• a flexible sound board box that would enrich the sound resonance and change the sound as it unfolds.

The possibilities were invigorating. The experiments were illuminating. At one point I had 9 instruments in my modest country home outside of Toronto, including one in the kitchen. I was not popular at home for this initiative.

It didn’t take long for me to realize that I didn’t have the expertise to do this myself. I would need a major piano manufacturing company and a great deal of money and time to accomplish the task. I would need this to be the focus of my life, and my real interest was in composition and music making.

This realization was a bit discouraging, but these musical interests drove me to find another way to realize the vision. In the late 1970s there were amazing developments taking place in the field of computer music, and I went to Eastman School of Music to learn about it. Eastman is a premiere music conservatory, and at that time it was the only conservatory in North America to implement a computer music program. Significant work was taking place in engineering and computer science institutions like MIT, Stanford and the University of Toronto. But Eastman was a community of some of the best musicians in the world, and that’s where I wanted to be.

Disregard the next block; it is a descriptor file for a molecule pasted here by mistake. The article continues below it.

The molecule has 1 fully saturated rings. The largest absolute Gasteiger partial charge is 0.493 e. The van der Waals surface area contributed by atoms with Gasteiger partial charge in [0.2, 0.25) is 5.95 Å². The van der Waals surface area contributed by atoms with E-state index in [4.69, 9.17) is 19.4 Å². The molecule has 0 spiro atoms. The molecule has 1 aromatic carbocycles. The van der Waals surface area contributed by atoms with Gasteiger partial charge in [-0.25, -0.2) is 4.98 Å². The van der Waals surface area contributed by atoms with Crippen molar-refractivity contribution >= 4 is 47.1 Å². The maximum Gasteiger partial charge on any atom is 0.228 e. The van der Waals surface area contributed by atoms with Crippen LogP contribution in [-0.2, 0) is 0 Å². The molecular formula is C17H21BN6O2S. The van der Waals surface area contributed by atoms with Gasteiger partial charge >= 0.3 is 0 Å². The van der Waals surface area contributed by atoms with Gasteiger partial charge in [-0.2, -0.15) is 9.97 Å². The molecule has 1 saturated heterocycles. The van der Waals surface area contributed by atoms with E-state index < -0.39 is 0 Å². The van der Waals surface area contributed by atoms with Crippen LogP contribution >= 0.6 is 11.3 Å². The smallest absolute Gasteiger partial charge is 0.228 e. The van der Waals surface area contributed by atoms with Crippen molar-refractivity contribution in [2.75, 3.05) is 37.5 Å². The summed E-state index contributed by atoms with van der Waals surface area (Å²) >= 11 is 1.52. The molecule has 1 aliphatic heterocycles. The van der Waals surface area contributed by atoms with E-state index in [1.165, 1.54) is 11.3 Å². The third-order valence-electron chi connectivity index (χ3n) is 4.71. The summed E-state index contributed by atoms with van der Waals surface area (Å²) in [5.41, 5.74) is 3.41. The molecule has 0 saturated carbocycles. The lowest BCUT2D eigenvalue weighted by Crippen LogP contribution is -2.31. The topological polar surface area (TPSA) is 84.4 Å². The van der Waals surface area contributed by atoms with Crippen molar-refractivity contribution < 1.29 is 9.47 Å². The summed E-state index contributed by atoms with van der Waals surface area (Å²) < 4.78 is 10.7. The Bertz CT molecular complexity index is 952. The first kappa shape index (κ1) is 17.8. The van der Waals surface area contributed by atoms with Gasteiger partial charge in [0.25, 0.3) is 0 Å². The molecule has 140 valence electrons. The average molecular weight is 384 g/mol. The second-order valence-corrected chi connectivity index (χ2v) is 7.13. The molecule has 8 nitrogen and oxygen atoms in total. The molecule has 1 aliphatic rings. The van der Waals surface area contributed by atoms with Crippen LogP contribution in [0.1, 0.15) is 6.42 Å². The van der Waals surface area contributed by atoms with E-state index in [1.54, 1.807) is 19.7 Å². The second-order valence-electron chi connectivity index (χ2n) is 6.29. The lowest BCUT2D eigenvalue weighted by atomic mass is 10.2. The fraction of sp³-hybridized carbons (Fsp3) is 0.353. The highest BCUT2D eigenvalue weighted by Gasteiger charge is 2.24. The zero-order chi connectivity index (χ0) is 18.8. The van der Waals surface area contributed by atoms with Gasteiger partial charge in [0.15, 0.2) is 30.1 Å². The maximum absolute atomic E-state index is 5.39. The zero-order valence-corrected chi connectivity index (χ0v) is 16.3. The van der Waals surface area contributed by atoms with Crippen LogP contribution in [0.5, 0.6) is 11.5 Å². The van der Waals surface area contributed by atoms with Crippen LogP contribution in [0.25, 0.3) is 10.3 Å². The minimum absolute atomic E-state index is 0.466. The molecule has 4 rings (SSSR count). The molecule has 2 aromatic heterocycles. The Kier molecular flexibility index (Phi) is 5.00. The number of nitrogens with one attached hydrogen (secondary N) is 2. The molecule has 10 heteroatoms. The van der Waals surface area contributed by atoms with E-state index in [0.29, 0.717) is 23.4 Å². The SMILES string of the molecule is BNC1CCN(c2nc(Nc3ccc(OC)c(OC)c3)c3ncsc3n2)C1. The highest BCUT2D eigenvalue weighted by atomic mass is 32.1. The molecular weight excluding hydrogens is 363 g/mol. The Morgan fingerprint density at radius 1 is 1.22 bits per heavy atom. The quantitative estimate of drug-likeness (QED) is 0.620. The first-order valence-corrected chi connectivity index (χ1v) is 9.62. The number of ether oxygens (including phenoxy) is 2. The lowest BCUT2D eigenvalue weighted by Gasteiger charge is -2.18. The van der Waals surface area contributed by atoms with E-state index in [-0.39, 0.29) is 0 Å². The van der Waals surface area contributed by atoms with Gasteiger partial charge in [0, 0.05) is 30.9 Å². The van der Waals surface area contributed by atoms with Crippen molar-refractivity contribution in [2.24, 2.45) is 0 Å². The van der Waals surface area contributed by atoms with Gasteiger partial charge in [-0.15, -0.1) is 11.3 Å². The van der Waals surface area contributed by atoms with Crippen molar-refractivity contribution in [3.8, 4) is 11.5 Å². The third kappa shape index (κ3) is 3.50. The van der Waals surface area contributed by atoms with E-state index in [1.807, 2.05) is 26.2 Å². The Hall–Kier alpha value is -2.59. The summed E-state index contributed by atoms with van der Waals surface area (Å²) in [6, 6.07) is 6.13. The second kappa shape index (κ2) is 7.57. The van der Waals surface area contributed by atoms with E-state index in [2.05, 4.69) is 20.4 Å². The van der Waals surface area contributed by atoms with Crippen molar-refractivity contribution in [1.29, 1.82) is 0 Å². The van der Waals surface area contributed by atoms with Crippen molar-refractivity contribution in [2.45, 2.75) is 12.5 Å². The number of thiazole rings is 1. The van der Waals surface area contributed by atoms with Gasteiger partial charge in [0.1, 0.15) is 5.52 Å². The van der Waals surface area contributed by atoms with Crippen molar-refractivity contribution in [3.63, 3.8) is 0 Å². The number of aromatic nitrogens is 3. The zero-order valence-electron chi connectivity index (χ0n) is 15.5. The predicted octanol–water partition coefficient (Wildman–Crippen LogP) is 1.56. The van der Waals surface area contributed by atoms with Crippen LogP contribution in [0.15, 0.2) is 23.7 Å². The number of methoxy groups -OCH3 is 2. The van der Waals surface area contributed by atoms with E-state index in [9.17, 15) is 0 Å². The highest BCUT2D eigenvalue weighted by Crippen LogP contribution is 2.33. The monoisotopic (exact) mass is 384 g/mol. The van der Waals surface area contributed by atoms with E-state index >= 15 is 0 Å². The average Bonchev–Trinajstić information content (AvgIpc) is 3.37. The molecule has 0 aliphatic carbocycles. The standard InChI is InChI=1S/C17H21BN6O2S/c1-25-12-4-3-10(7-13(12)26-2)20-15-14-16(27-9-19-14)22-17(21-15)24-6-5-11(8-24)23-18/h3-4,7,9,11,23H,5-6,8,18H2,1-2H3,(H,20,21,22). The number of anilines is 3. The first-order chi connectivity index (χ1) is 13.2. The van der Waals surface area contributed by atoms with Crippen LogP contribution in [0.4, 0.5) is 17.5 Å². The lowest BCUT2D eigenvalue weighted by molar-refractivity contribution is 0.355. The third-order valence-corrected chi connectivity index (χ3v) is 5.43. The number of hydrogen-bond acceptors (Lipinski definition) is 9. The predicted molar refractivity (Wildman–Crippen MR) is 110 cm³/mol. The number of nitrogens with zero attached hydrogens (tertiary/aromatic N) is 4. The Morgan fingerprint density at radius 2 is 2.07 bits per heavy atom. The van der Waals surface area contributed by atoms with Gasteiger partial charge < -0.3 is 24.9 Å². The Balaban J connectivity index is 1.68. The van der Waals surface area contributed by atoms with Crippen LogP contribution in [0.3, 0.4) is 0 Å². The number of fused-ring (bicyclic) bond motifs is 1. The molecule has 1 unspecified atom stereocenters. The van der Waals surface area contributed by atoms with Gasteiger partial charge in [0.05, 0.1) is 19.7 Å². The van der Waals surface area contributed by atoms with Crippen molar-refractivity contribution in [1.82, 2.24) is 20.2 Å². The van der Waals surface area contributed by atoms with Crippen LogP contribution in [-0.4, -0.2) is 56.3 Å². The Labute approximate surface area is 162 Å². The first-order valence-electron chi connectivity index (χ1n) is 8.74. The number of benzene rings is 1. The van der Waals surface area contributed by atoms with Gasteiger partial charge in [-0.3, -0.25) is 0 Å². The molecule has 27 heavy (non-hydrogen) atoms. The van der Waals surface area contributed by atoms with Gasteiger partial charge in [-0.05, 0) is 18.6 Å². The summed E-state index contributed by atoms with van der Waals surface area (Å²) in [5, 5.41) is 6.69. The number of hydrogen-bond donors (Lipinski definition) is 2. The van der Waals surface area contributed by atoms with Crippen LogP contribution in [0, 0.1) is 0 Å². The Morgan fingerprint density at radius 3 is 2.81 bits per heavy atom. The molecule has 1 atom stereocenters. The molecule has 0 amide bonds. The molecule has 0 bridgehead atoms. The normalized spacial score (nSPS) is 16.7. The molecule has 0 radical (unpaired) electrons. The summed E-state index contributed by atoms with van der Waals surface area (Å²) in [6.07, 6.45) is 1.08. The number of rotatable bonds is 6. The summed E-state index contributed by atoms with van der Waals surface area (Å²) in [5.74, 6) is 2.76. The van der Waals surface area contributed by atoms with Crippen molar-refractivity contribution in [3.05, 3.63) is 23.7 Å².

It was a highly experimental terrain, and it was an exciting time to be involved. Back then we worked on mini-computers – large standalone machines that were kept in refrigerated rooms. We worked in what was called “non-real time,” an intriguing concept. What it meant was that we had to program our musical ideas using various software systems, and the computer had to churn away to calculate the results, sometimes for hours or even days. There was no traditional “instrument” that you could write for or practice on in the traditional sense.